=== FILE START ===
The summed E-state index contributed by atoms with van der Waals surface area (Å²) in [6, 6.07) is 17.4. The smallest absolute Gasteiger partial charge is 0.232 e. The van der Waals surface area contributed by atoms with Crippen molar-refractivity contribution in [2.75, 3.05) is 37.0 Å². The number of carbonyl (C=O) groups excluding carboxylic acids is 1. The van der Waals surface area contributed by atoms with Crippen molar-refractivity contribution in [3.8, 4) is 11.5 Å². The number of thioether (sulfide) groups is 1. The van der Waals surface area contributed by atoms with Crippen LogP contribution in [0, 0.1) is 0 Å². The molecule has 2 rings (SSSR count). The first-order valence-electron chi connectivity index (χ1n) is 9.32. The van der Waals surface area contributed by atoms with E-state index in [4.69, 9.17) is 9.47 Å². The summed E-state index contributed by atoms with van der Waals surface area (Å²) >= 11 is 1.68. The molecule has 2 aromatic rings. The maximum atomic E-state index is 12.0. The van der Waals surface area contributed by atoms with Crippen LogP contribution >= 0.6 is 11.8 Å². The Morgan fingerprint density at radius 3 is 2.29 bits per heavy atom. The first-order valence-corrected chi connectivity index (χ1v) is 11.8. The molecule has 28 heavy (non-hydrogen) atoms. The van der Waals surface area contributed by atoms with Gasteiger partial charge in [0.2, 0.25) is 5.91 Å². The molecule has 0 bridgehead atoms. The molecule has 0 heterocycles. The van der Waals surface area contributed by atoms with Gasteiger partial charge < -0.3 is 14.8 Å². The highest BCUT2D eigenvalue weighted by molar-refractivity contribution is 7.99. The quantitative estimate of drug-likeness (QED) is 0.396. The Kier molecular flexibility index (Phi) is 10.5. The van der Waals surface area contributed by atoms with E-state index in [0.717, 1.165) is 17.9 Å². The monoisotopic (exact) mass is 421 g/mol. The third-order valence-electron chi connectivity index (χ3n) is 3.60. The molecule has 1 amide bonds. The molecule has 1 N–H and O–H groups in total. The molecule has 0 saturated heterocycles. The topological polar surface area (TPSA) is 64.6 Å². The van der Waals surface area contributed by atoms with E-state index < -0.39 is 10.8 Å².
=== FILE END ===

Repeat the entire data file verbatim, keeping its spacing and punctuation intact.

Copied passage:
The summed E-state index contributed by atoms with van der Waals surface area (Å²) in [6, 6.07) is 17.4. The smallest absolute Gasteiger partial charge is 0.232 e. The van der Waals surface area contributed by atoms with Crippen molar-refractivity contribution in [2.75, 3.05) is 37.0 Å². The number of carbonyl (C=O) groups excluding carboxylic acids is 1. The van der Waals surface area contributed by atoms with Crippen molar-refractivity contribution in [3.8, 4) is 11.5 Å². The number of thioether (sulfide) groups is 1. The van der Waals surface area contributed by atoms with Crippen LogP contribution in [0, 0.1) is 0 Å². The molecule has 2 rings (SSSR count). The first-order valence-electron chi connectivity index (χ1n) is 9.32. The van der Waals surface area contributed by atoms with E-state index in [4.69, 9.17) is 9.47 Å². The summed E-state index contributed by atoms with van der Waals surface area (Å²) >= 11 is 1.68. The molecule has 2 aromatic rings. The maximum atomic E-state index is 12.0. The van der Waals surface area contributed by atoms with Crippen LogP contribution >= 0.6 is 11.8 Å². The Morgan fingerprint density at radius 3 is 2.29 bits per heavy atom. The first-order valence-corrected chi connectivity index (χ1v) is 11.8. The molecule has 28 heavy (non-hydrogen) atoms. The van der Waals surface area contributed by atoms with Gasteiger partial charge in [0.2, 0.25) is 5.91 Å². The molecule has 0 bridgehead atoms. The molecule has 0 heterocycles. The van der Waals surface area contributed by atoms with Gasteiger partial charge < -0.3 is 14.8 Å². The highest BCUT2D eigenvalue weighted by molar-refractivity contribution is 7.99. The quantitative estimate of drug-likeness (QED) is 0.396. The Kier molecular flexibility index (Phi) is 10.5. The van der Waals surface area contributed by atoms with E-state index in [0.717, 1.165) is 17.9 Å². The monoisotopic (exact) mass is 421 g/mol. The third-order valence-electron chi connectivity index (χ3n) is 3.60. The molecule has 1 amide bonds. The molecule has 1 N–H and O–H groups in total. The molecule has 0 saturated heterocycles. The topological polar surface area (TPSA) is 64.6 Å². The van der Waals surface area contributed by atoms with E-state index < -0.39 is 10.8 Å².